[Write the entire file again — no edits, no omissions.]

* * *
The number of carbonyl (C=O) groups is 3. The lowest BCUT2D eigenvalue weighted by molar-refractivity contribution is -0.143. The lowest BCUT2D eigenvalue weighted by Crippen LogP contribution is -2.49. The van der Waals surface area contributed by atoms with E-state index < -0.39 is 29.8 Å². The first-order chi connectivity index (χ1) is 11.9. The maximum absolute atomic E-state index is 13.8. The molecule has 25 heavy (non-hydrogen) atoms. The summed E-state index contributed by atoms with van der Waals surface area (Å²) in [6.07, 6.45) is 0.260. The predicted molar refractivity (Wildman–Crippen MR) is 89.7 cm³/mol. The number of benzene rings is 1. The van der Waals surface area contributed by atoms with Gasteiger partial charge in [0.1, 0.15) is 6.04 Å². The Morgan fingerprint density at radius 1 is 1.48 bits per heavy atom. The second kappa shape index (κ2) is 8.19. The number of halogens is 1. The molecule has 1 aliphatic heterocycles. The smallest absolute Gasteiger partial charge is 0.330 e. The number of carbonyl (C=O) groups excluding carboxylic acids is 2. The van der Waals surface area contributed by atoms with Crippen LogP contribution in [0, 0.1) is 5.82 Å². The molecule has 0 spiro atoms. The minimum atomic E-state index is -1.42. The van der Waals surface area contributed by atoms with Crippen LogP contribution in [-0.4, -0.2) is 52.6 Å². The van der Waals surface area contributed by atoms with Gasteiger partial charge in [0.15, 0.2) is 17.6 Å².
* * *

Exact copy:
The number of carbonyl (C=O) groups is 3. The lowest BCUT2D eigenvalue weighted by molar-refractivity contribution is -0.143. The lowest BCUT2D eigenvalue weighted by Crippen LogP contribution is -2.49. The van der Waals surface area contributed by atoms with E-state index < -0.39 is 29.8 Å². The first-order chi connectivity index (χ1) is 11.9. The maximum absolute atomic E-state index is 13.8. The molecule has 25 heavy (non-hydrogen) atoms. The summed E-state index contributed by atoms with van der Waals surface area (Å²) in [6.07, 6.45) is 0.260. The predicted molar refractivity (Wildman–Crippen MR) is 89.7 cm³/mol. The number of benzene rings is 1. The van der Waals surface area contributed by atoms with Gasteiger partial charge in [0.1, 0.15) is 6.04 Å². The Morgan fingerprint density at radius 1 is 1.48 bits per heavy atom. The second kappa shape index (κ2) is 8.19. The number of halogens is 1. The molecule has 1 aliphatic heterocycles. The smallest absolute Gasteiger partial charge is 0.330 e. The number of carbonyl (C=O) groups excluding carboxylic acids is 2. The van der Waals surface area contributed by atoms with Crippen LogP contribution in [0, 0.1) is 5.82 Å². The molecule has 0 spiro atoms. The minimum atomic E-state index is -1.42. The van der Waals surface area contributed by atoms with Crippen LogP contribution in [-0.4, -0.2) is 52.6 Å². The van der Waals surface area contributed by atoms with Gasteiger partial charge in [0.15, 0.2) is 17.6 Å².